Conflict & Justice

Was there a coup in South Sudan?

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Credit: Goran Tomasevic/Reuters

South Sudan's President, Salva Kiir, listens to a question during a news conference, Wednesday. He's accused of not listening to critics.

South Sudan won its independence from the Sudan in 2011, after a brutal, decades-long struggle for freedom. But this week, violence again gripped the nation.

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(This story is based on a radio interview. Listen to the full interview.)

Hundreds of deaths have been reported in fighting between factions of the army in the capital, Juba, since Sunday. President Salva Kiir accused former Vice President Riek Machar of launching a military coup over the weekend. Machar denies it and, in turn, accuses Kiir of suppressing opponents.

Kiir's government remains in power, though the situation is extremely confused. The capital was mostly quiet on Wednesday, but fighting was reported in the important provincial city of Bor.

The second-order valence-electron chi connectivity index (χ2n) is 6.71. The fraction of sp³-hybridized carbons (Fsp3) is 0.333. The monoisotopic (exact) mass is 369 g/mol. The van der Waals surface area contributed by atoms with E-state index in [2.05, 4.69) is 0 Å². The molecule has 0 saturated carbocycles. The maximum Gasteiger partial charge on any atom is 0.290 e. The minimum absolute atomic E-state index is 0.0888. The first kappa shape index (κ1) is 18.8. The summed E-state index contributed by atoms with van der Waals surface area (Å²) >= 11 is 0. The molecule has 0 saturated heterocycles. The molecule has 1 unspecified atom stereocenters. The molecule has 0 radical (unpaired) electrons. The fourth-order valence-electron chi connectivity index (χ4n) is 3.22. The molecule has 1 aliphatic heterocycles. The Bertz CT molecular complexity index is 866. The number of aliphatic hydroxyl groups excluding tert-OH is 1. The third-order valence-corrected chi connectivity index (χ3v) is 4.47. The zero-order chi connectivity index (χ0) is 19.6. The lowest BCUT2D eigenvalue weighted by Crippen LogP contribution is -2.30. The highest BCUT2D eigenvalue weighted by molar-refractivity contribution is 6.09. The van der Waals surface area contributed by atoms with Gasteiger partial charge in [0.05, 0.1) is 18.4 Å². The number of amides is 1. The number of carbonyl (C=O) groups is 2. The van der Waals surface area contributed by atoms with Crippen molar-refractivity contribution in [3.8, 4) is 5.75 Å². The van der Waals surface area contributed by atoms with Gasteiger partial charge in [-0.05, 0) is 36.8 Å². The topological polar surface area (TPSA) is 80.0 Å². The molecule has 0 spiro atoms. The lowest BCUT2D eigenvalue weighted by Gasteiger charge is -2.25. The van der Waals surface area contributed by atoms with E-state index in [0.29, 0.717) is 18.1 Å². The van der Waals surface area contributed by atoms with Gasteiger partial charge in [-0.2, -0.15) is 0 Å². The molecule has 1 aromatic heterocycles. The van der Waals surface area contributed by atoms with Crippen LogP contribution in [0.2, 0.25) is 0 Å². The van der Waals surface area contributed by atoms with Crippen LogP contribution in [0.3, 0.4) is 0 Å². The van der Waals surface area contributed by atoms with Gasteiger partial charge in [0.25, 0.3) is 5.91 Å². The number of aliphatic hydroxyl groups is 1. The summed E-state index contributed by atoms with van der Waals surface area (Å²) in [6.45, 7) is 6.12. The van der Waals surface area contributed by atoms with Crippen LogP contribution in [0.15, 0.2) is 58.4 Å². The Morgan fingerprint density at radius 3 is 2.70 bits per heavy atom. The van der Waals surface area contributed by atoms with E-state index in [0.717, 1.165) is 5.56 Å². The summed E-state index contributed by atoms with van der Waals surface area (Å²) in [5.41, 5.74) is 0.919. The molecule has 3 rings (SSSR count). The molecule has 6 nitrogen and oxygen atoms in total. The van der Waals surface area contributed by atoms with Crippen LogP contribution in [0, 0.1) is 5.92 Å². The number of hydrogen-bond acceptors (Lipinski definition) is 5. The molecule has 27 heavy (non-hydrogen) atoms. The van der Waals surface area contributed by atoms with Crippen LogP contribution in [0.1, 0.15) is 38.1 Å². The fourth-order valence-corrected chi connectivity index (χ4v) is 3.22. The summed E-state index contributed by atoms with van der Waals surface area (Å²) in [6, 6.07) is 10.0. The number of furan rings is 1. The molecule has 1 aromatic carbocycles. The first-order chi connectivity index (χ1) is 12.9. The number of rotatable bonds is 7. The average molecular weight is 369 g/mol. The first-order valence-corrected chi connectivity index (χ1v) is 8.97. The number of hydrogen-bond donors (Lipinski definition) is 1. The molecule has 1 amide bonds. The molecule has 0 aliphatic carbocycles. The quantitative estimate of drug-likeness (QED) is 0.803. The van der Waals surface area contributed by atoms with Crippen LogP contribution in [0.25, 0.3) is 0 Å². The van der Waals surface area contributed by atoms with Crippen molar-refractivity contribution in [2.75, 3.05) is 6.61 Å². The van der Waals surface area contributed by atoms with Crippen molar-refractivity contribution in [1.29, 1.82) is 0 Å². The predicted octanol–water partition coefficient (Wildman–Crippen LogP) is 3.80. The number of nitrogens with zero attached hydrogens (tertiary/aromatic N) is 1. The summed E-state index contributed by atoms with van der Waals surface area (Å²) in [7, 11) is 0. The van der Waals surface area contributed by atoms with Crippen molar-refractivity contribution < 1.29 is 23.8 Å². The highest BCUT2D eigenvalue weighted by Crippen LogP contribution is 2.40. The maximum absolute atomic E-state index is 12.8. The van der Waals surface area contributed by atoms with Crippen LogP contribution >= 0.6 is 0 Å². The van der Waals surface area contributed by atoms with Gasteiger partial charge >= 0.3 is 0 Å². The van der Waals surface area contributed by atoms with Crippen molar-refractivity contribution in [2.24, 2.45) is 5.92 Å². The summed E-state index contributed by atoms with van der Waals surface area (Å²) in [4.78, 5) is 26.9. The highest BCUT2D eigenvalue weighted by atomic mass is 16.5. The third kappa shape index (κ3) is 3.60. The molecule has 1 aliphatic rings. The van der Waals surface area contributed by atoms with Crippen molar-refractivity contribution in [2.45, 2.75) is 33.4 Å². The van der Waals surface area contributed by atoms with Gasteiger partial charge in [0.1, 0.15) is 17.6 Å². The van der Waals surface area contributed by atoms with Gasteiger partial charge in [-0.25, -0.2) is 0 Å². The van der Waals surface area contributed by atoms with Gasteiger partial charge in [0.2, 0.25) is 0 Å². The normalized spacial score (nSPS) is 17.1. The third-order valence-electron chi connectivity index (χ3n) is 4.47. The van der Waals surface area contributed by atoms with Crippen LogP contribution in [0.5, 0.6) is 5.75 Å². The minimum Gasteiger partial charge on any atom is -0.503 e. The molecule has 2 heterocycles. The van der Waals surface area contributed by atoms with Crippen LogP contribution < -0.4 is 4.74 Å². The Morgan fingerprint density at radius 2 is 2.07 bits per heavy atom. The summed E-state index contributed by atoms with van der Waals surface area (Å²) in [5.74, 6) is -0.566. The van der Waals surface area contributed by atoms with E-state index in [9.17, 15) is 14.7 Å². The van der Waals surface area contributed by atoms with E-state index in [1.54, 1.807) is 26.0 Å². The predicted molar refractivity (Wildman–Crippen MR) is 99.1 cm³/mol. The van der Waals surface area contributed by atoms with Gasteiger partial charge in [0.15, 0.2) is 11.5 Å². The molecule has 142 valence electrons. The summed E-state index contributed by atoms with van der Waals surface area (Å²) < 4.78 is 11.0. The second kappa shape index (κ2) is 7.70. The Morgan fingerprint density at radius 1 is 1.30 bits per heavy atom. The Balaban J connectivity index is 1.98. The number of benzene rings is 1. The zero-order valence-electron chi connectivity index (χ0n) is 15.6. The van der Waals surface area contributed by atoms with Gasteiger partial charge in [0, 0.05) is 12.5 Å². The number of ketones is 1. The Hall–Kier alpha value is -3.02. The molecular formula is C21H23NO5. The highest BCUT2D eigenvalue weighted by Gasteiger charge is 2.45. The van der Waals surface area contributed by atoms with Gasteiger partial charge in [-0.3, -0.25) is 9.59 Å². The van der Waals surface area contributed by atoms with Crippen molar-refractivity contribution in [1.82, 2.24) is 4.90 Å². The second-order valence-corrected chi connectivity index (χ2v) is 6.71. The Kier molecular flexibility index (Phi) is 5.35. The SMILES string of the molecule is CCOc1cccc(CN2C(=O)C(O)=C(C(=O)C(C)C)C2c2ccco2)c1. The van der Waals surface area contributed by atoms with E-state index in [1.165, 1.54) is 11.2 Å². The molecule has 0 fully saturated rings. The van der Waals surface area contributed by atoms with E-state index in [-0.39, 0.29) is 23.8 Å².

The BBC's Africa Security correspondent, Moses Rono, says it's not clear if there was an attempted coup, "but by whatever name you call it, there was fighting between military units" in the capital.

Political differences have been escalating all year, and President Kiir dismissed his entire cabinet, including Vice President Machar, in July.

"What is of concern," says Rono, "is the fact that [Machar and Kiir] are from the two main ethnic groups in the country. And their differences mirror the wider differences in society, and also differences within the military, which have now exploded." Machar is a Nuer, while Kiir is a Dinka.

Rono says the UN is worried about possible ethnic conflict. But he adds that a lot of people in South Sudan tell him that "it's absolutely not" an ethnic conflict. The fighting, he hears, is over politics. 

Many held a lot of hope for stability and peace after independence in 2011. But Rono says there were always concerns that politicians would try to benefit from independence to increase their power. South Sudan is benefiting from a boom in oil production.

"We always thought that maybe those people who were predicting the country could go in this direction — to some sort of violence and division — were wrong. But now we see where we are," he says.

The US Embassy has stopped operations in South Sudan and has evacuated non-essential staff.

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